Menstrual Difficulties

Menstruation is a woman's monthly bleeding. It is also called menses, menstrual period, or period. With menstruation, come menstrual difficulties like menstrual cramps also known as dysmenorrhea and pre-menstrual stress (PMS). Women can experience cramps during menses and the following before period, like lower abdominal pain, bloating, lower backache as well as breast tenderness, acute burning sensation when urinating, giddiness, nausea and some may even feel lethargic.

To understand some of these problems, we need to know what takes place during menses. When a woman has her period, she is menstruating. The menstrual blood is partly blood and partly tissue from the inside of the uterus (womb). It flows from the uterus through the small opening in the cervix, and passes out of the body through the vagina. Most menstrual periods last from three to five days.

During the menstrual period, the thickened uterine lining and extra blood are shed through the vaginal canal. A woman's period may not be the same every month, and it may not be the same as other women's periods. Periods can be light, moderate, or heavy, and the length of the period also varies. While most menstrual periods last from three to five days, anywhere from two to seven days is considered normal. For the first few years after menstruation begins, periods may be very irregular. They may also become irregular in women approaching menopause. Sometimes birth control pills are prescribed to help with irregular periods or other problems with the menstrual cycle.

Women can have various kinds of problems with their periods, including pain, heavy bleeding, and skipped periods. Some of them are:

· Dysmenorrhea - painful periods, including severe menstrual cramps
Dysmenorrhea is simply the medical term for menstrual cramps, that dull or throbbing pain in the lower abdomen many women experience just before and during their menstrual periods. For some women, the discomfort is merely annoying. For others, it can be severe enough to interfere with everyday activities for a few days every month.

Dysmenorrhea can be primary or secondary. Primary dysmenorrhea involves no physical abnormality. These so-called normal cramps affect 50 percent to 90 percent of all menstruating women. Primary dysmenorrhea usually begins within three years after a girl begins menstruating. Secondary dysmenorrhea involves an underlying physical cause, such as endometriosis or uterine fibroids.

If you have primary dysmenorrhea, there are some measures you can take to ease the discomfort. You also can take comfort in knowing that cramps tend to decrease in intensity as you get older, and often disappear after a pregnancy.

In younger women, there is often no known disease or condition associated with the pain. A hormone called prostaglandin is responsible for the symptoms. Some pain medicines available over the counter, such as ibuprofen, can help with these symptoms. Sometimes a disease or condition, such as uterine fibroids or endometriosis, causes the pain. Treatment depends on what is causing the problem and how severe it is.

For secondary dysmenorrhea, managing your cramps involves treating the underlying cause. The complications of secondary dysmenorrhea depend on the underlying cause. For instance, pelvic inflammatory disease can scar your fallopian tubes and compromise reproductive health. The scarring also can lead to an ectopic pregnancy, in which the fertilized egg stays in the fallopian tube rather than traveling through the tube to implant in your uterus, or it implants somewhere else outside your uterus. Endometriosis, another possible cause of secondary dysmenorrhea, can lead to impaired fertility.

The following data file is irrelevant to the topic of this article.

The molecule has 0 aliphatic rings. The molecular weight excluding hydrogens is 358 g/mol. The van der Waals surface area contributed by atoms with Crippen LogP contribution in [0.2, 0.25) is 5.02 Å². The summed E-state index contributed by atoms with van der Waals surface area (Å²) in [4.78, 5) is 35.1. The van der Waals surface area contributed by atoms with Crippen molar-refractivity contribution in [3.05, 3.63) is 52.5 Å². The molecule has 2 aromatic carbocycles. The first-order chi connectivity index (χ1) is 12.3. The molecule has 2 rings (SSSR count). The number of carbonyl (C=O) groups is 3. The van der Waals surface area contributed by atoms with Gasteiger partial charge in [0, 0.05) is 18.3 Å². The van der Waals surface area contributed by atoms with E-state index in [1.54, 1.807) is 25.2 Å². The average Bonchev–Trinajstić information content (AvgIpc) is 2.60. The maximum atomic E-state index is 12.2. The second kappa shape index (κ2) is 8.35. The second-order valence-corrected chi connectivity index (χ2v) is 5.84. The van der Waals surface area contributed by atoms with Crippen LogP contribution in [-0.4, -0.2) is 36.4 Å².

On the other hand, some women can have lack of menstrual period.

· Amenorrhea - the lack of a menstrual period
This term is used to describe the absence of a period in young women who haven't started menstruating by age 16, or the absence of a period in women who used to have a regular period. Causes of amenorrhea include pregnancy, breastfeeding, and extreme weight loss caused by serious illness, eating disorders, excessive exercising, or stress. Hormonal problems (involving the pituitary, thyroid, ovary, or adrenal glands) or problems with the reproductive organs may be involved.

Most women also experience PMS (Pre-menstrual stress) and usually treatment or lifestyle can help manage PMS. An estimated 70 percent to 90 percent of menstruating women experience some form of PMS. These problems are more likely to trouble women in their 20s and 30s, and they tend to recur in a predictable pattern. Yet the physical and emotional changes you experience may be more or less intense with each menstrual cycle. Still, you don't have to let these problems control your life.

Although the list of potential signs and symptoms is long, most women with PMS experience only a few of these problems. For an estimated 30 percent to 40 percent of women, the physical pain and emotional stress are severe enough to affect their daily routines and activities. For most of these women, symptoms disappear as the menstrual period begins.

Abnormal uterine bleeding-vaginal bleeding that is different from normal menstrual periods. It includes very heavy bleeding or unusually long periods (also called menorrhagia), periods too close together, and bleeding between periods. In adolescents and women approaching menopause, hormone imbalance problems often cause menorrhagia along with irregular cycles. Sometimes this is called dysfunctional uterine bleeding (DUB). Other causes of abnormal bleeding include uterine fibroids and polyps. Treatment for abnormal bleeding depends on the cause.

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